Like many adults, you may be a reluctant public speaker. But, you obviously are a good friend to somebody. Otherwise, you wouldn’t have been asked to give a speech honoring this friend. This subtle but important distinction should help guide you as you prepare to write a speech honoring your friend. In other words, before you find a piece of paper or pull a chair up to your computer, reframe your task as sharing an insightful story or two about your friend rather than delivering a terse and formal speech. You’ll be well on your way to making a memorable speech that will impress your audience – and make your friend proud.
Identify the Basics
No public speaker – even the accomplished ones – wants surprises. You want to mitigate them to the best of your ability. So find out what you can about the venue, where you will deliver your speech (standing behind a podium is different from standing in the middle of a room or on a stage), the desired length of the speech and, most importantly, your audience. How old are they? Are they both male and female? And how well do they know your friend?
Brainstorming is the “messy part” of writing, so expect some mess to spill out as you develop initial ideas for your speech. Many people have a preferred brainstorming technique, such as writing a bulleted list of ideas, clustering (with supporting ideas circling the main idea in the middle) and freewriting (putting down thoughts in a random manner). Take your time with this step; if you can, put your initial effort aside for a day and return to it again with a fresh pair of eyes.
Develop a Thesis
Speeches can often “run off the rails” because a speaker tries to say too much in too little time. Your mission should not be to tell your friend’s life story, but to enlighten your audience about one or two of his outstanding attributes. This is why crafting a thesis statement is helpful. A thesis – a statement of purpose – serves as a compass, giving your speech focus and direction. Unlike an essay, a thesis for a speech may be indirect and unspoken. For example, a thesis meant to honor someone might be, “I want my audience to know how long my friend has worked on this special project,” or “I want to enlighten this group about my friend’s volunteer activities.”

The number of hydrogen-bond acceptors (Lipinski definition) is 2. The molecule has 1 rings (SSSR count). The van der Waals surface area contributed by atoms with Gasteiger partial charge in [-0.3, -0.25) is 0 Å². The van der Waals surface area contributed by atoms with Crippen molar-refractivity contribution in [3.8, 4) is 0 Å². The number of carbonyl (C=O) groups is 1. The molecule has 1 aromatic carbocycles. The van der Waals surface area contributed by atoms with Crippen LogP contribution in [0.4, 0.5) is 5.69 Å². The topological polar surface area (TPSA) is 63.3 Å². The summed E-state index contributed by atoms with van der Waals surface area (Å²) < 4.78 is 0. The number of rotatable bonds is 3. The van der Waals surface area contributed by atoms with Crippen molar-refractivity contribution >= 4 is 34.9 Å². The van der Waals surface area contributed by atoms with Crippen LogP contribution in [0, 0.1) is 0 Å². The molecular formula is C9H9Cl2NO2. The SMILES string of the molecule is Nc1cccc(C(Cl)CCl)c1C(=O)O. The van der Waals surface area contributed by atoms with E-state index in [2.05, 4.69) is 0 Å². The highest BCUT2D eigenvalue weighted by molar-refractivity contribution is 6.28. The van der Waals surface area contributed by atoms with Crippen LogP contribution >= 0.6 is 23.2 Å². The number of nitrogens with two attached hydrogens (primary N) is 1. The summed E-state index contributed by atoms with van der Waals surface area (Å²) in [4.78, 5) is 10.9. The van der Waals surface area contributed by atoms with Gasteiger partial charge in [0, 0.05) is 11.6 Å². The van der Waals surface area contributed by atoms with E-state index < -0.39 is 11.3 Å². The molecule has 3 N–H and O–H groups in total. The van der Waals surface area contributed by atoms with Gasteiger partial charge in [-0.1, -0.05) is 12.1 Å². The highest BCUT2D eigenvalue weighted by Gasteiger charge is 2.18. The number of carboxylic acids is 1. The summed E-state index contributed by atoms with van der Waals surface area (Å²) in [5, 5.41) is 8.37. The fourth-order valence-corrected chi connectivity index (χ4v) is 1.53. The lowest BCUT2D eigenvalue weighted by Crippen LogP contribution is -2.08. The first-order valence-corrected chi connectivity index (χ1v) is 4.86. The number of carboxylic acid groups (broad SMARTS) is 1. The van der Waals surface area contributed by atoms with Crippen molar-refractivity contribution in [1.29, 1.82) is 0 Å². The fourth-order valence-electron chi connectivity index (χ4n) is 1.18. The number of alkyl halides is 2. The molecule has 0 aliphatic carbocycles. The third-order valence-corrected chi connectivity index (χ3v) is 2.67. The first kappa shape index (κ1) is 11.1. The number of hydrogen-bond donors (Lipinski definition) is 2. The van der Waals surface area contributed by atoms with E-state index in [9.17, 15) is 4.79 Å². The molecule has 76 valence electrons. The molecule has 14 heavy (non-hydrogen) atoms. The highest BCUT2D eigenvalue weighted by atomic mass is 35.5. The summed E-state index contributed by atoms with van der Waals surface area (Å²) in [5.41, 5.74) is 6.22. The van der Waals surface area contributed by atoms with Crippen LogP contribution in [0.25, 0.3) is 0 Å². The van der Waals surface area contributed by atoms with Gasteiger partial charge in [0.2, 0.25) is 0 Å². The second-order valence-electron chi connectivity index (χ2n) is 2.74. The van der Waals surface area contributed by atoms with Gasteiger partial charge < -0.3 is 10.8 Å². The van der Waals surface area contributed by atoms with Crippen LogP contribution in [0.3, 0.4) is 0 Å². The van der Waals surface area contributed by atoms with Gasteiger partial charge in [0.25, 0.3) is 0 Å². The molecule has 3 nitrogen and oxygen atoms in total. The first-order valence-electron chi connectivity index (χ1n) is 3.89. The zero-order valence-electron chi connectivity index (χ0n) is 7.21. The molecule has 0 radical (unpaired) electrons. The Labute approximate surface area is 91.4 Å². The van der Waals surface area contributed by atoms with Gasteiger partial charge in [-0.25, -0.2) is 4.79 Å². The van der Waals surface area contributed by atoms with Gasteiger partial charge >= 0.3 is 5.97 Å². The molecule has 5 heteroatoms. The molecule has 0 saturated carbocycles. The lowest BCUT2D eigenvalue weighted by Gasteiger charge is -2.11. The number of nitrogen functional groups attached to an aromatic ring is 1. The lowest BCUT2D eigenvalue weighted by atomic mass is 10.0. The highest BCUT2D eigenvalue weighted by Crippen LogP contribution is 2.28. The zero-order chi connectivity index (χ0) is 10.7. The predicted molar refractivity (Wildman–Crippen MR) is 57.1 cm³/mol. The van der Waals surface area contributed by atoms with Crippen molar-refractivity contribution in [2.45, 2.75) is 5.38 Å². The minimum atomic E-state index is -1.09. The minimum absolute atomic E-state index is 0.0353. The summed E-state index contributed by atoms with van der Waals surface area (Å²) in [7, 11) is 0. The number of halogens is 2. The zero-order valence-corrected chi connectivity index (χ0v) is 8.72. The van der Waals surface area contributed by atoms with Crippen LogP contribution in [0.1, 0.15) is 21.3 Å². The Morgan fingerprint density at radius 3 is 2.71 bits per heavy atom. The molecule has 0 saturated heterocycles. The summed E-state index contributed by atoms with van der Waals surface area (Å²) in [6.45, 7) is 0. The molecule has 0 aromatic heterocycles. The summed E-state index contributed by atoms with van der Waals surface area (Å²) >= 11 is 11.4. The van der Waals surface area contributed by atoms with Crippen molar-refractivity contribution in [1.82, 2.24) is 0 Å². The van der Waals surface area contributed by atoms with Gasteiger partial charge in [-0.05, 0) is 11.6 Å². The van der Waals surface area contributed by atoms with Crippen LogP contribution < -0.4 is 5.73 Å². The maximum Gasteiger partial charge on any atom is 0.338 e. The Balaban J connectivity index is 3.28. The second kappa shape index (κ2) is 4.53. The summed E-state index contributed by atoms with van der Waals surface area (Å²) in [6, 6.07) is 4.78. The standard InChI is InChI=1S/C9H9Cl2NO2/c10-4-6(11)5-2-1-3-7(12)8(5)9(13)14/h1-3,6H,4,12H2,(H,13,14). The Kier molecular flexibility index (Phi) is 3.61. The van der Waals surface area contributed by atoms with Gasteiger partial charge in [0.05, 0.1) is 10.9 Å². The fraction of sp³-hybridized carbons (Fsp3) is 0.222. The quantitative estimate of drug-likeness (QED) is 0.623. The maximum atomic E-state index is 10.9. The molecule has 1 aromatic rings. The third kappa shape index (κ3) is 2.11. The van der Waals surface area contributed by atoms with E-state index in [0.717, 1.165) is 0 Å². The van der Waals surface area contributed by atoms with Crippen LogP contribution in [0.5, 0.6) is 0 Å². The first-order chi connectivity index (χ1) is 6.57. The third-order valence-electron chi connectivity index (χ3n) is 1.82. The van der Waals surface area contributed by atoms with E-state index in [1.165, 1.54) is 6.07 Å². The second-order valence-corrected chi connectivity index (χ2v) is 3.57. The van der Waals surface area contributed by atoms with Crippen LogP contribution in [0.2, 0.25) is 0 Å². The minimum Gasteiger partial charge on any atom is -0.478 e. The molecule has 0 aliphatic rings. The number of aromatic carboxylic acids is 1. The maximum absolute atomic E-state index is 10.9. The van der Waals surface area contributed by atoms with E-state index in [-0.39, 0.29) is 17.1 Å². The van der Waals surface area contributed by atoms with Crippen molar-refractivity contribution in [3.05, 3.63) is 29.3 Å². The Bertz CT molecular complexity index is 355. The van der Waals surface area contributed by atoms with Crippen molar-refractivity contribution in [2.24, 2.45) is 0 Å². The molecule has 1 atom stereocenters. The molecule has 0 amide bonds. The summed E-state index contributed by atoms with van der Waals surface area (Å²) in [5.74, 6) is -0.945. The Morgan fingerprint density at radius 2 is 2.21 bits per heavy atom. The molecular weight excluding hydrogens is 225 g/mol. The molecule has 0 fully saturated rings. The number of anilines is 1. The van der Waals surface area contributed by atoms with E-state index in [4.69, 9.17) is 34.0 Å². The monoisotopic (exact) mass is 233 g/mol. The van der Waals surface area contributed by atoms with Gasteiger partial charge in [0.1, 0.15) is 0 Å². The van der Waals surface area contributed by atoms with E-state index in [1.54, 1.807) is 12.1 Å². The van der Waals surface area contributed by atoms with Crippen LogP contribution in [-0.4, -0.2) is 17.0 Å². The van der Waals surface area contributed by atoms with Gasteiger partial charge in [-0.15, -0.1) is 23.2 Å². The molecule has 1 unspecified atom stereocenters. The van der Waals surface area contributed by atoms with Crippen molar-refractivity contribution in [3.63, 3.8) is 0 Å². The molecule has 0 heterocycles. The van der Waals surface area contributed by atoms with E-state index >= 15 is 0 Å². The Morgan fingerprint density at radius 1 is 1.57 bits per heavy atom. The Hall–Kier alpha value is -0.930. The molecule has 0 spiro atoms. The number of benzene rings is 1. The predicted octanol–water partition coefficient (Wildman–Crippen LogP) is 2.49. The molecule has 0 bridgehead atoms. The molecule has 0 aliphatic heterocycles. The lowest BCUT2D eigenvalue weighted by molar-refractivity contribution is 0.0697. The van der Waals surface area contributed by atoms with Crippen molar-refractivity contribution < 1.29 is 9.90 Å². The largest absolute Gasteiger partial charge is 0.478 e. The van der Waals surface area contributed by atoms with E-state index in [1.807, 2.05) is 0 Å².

Begin With an Anecdote
Avoid the tactical error of many well-intentioned public speakers who begin, “My name is...” or “I’m here today to talk about...” Don’t inject your audience with verbal Novocain. Just jump right in, grab your audience’s attention and begin your speech with an anecdote (that supports your thesis). Some of the best anecdotes contain quotations, so be sure you capture your friend’s verbal tics. Your audience should appreciate your attention to detail.
Proceed to the Support
With your audience giving you their rapt attention, now you can provide a little information about how you met your friend and how long you’ve known each other. But keep it brief. Remember that you’re honoring your friend for a reason, so the body of your speech should amplify and support your thesis with examples and illustrations.
End on a High Note
Your opening anecdote should be so compelling that it’s worth revisiting as you write a conclusion to your speech. By providing this crucial link, your audience will gain a sense that your story has come full circle.
Edit, Proofread and Prepare
Writers are often advised to “write like they talk.” This is golden advice for speakers, who will, in fact, verbalize the words they write. In the micro, this means to substitute short words for long words, shorten long sentences and inject places for pauses. Practice your speech in front of someone you trust and listen carefully to how it sounds (and time it, if necessary). A word or phrase may look brilliant on paper but sound awkward or confusing aloud. In this case, go with clarity over brilliance. Finally, set yourself up for success by producing a final copy that suits you. Some speakers prefer reading a speech from paper with jumbo-sized type; others prefer notecards.